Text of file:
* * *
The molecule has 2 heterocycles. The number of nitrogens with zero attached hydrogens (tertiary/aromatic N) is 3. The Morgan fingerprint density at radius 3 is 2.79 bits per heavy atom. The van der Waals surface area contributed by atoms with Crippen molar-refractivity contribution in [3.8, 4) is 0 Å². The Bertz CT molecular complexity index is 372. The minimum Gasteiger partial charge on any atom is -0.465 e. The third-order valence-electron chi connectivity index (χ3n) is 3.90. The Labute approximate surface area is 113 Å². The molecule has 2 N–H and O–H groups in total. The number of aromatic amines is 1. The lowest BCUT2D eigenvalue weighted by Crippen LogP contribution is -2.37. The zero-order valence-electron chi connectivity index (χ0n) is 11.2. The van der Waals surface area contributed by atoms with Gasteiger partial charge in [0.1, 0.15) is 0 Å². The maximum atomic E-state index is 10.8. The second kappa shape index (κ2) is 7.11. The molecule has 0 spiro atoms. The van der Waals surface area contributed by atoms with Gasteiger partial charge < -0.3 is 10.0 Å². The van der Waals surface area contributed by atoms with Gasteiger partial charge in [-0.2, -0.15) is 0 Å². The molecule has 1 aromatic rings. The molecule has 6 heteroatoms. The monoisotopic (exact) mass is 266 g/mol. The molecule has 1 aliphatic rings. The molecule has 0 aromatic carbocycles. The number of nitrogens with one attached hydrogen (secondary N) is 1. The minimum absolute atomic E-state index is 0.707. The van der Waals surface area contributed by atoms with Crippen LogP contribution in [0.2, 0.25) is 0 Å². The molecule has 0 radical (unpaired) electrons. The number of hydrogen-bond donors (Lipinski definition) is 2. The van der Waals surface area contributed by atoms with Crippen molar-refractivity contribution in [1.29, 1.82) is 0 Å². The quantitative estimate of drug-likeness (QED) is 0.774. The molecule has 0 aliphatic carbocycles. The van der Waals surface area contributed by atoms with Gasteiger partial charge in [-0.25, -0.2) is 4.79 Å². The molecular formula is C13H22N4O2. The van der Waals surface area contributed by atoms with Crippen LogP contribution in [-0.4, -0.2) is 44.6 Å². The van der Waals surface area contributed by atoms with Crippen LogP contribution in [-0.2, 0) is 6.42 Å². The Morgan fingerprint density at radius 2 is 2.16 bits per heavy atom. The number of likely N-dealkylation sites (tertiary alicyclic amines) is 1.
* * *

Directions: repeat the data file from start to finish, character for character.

The molecule has 2 heterocycles. The number of nitrogens with zero attached hydrogens (tertiary/aromatic N) is 3. The Morgan fingerprint density at radius 3 is 2.79 bits per heavy atom. The van der Waals surface area contributed by atoms with Crippen molar-refractivity contribution in [3.8, 4) is 0 Å². The Bertz CT molecular complexity index is 372. The minimum Gasteiger partial charge on any atom is -0.465 e. The third-order valence-electron chi connectivity index (χ3n) is 3.90. The Labute approximate surface area is 113 Å². The molecule has 2 N–H and O–H groups in total. The number of aromatic amines is 1. The lowest BCUT2D eigenvalue weighted by Crippen LogP contribution is -2.37. The zero-order valence-electron chi connectivity index (χ0n) is 11.2. The van der Waals surface area contributed by atoms with Gasteiger partial charge in [0.1, 0.15) is 0 Å². The maximum atomic E-state index is 10.8. The second kappa shape index (κ2) is 7.11. The molecule has 0 spiro atoms. The van der Waals surface area contributed by atoms with Gasteiger partial charge < -0.3 is 10.0 Å². The van der Waals surface area contributed by atoms with Gasteiger partial charge in [-0.2, -0.15) is 0 Å². The molecule has 1 aromatic rings. The molecule has 6 heteroatoms. The monoisotopic (exact) mass is 266 g/mol. The molecule has 1 aliphatic rings. The molecule has 0 aromatic carbocycles. The number of nitrogens with one attached hydrogen (secondary N) is 1. The minimum absolute atomic E-state index is 0.707. The van der Waals surface area contributed by atoms with Crippen LogP contribution in [0.2, 0.25) is 0 Å². The molecule has 0 radical (unpaired) electrons. The number of hydrogen-bond donors (Lipinski definition) is 2. The van der Waals surface area contributed by atoms with Crippen molar-refractivity contribution in [1.29, 1.82) is 0 Å². The quantitative estimate of drug-likeness (QED) is 0.774. The molecule has 0 aliphatic carbocycles. The van der Waals surface area contributed by atoms with Gasteiger partial charge in [-0.25, -0.2) is 4.79 Å². The molecular formula is C13H22N4O2. The van der Waals surface area contributed by atoms with Crippen LogP contribution in [-0.4, -0.2) is 44.6 Å². The van der Waals surface area contributed by atoms with Crippen LogP contribution in [-0.2, 0) is 6.42 Å². The Morgan fingerprint density at radius 2 is 2.16 bits per heavy atom. The number of likely N-dealkylation sites (tertiary alicyclic amines) is 1.